The first 30 films each have less than 800 views, victims of undeserved obscurity, watch them all.
“Love is something so ugly that the human race would die out if lovers could see what they were doing” ― Leonardo da Vinci
reading list of Not-So-Happily-Ever-After books
When I Grow Up And Get Married I'm Living Alone - Spotify playlist
Ethical Non-Monogamy Without Moral Panic list
Films With Actually Bisexual Characters list
Abortion on Film list
Movies Are a Mother To Me: Mommies, Mamas and Mummies list
Films About Gay People But The Plot Isn’t About Their Sexuality
May-December/age gap/age difference list
What To Expect When You’re Expecting list
Gender and Space: Familial Roles of Women in The Home list
misogamy (n.) "hatred of marriage," 1650s, from Modern Latin misogamia, abstract noun from Greek misogamos "hating marriage;" see miso- + -gamy.
Antinatalism, or anti-natalism, is a philosophical position that assigns a negative value to birth. Antinatalists argue that people should abstain from procreation because it is morally bad (some also recognize the procreation of other sentient beings as morally bad). In scholarly and in literary writings, various ethical foundations have been presented for antinatalism. Some of the earliest surviving formulations of the idea that it would be better not to have been born come from ancient Greece. The term antinatalism is in opposition to the term natalism or pro-natalism, and was used probably for the first time as the name of the position by Théophile de Giraud (born 1968) in his book L'art de guillotiner les procréateurs: Manifeste anti-nataliste
Time has transfigured them into
Untruth. The stone fidelity
They hardly meant has come to be
Their final blazon, and to prove
Our almost-instinct almost true:
What will survive of us is love.
— from An Arundel Tomb by Philip Larkin
The term tokophobia was introduced in the medical literature in 2000. The word is from the Greek tokos, meaning childbirth and phobos, meaning fear. It is also known as "maleusiophobia" (though this is certainly a variant of "maieusiophobia", from the Greek "maieusis", literally meaning "delivery of a woman in childbirth" but referring generally to midwifery), "parturiphobia" (from Latin parturire, meaning "to be pregnant", and "lockiophobia".
infidelity (n.) c. 1400, "want of faith, unbelief in religion; false belief, paganism;" also (early 15c.) "unfaithfulness or disloyalty to a person" (originally to a sovereign, by 16c. to a lover or spouse), from French infidélité (12c.) or directly from Latin infidelitatem (nominative infidelitas) "unfaithfulness, faithlessness," noun of quality from infidelis "unfaithful, unbelieving" (see infidel).
matrimony (n.) c. 1300, matrimoine, "the married state, the relation of husband and wife, wedlock; the sacrament of marriage," from Old French matremoine "matrimony, marriage" and directly from Latin mātrimōnium "wedlock, marriage" (in plural "wives"), from mātrem (nominative māter) "mother" (see mother (n.1)) + -mōnium, suffix signifying "action, state, condition."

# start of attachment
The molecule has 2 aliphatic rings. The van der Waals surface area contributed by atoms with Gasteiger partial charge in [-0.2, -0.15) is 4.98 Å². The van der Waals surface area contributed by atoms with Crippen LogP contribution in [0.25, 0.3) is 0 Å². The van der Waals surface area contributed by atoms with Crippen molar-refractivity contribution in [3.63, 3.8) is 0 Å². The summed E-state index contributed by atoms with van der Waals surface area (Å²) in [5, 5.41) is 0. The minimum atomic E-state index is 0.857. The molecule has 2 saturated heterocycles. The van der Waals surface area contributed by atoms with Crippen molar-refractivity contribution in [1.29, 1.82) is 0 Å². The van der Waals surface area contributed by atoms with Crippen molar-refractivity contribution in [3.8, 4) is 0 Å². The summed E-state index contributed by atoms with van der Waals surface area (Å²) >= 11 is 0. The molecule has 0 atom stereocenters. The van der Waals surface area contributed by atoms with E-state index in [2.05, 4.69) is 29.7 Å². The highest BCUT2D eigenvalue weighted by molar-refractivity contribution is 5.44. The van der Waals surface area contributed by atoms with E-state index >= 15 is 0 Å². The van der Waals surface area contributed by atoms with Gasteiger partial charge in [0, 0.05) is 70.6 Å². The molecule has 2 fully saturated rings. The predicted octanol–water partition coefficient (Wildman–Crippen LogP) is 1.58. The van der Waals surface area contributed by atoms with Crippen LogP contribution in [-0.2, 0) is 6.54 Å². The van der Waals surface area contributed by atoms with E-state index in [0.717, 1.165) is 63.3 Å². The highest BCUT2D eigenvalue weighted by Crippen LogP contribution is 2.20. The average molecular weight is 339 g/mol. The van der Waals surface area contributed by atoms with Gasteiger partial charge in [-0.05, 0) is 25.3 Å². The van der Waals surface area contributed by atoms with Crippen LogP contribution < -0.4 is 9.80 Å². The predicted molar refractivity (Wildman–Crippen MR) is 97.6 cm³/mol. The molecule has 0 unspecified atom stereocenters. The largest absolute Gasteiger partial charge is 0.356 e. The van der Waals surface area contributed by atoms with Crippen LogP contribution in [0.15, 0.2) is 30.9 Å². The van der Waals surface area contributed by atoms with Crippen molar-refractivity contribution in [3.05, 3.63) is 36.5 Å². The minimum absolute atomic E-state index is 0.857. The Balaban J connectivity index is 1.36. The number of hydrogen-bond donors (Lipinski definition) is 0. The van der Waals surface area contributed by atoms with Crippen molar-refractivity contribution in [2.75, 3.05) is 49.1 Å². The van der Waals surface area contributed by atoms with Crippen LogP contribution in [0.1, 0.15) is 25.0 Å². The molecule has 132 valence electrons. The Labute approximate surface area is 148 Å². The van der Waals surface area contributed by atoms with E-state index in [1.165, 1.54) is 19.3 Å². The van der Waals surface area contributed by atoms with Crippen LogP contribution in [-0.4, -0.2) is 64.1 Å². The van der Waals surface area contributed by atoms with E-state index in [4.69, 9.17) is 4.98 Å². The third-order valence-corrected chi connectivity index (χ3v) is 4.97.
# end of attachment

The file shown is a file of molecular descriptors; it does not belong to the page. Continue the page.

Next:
divorce (n.) late 14c., "legal dissolution of the bond of marriage," from Old French divorce (14c.), from Latin divortium "separation, dissolution of marriage," from divertere "to separate, leave one's husband, turn aside" (see divert). Not distinguished in English from legal separation until mid-19c. Extended sense of "complete separation, absolute disjunction" is from early 15c.
marriage (n.) c. 1300, mariage, "action of entering into wedlock;" also "state or condition of being husband and wife, matrimony, wedlock;" also "a union of a man and woman for life by marriage, a particular matrimonial union;" from Old French mariage "marriage; dowry" (12c.), from Vulgar Latin *maritaticum (11c.), from Latin maritatus, past participle of maritare "to wed, marry, give in marriage
wedlock (n.) Old English wedlac "pledge-giving, marriage vow," from wed + -lac, noun suffix meaning "actions or proceedings, practice," attested in about a dozen Old English compounds (feohtlac "warfare"), but this is the only surviving example. Suffix altered by folk etymology through association with lock (n.1). Meaning "condition of being married" is recorded from early 13c.
"At menopause as never before a woman comes face to face with her own mortality. A part of her is dying. If she has been encouraged all her life to think of her reproductive faculty as her most important contribution, the death of her ovaries will afflict her deeply. Nothing she can do will bring her ovaries back to life. The grief of menopause affects every woman consciously or otherwise. The feeling that one’s day has passed its noon and the shadows are lengthening, that summer is long gone and the days are growing ever shorter and bleaker, is a just one and should be respected." — Germaine Greer • The Change
What's the use of getting married it's only a waste of time. I'd rather sit upon a shelf. One makes two when you're talking to yourself. Never let a girl be master for the sake of a cuddle and a kiss. You may have lots of things you never had before but what you never had you'll never miss. So what's the use of getting married...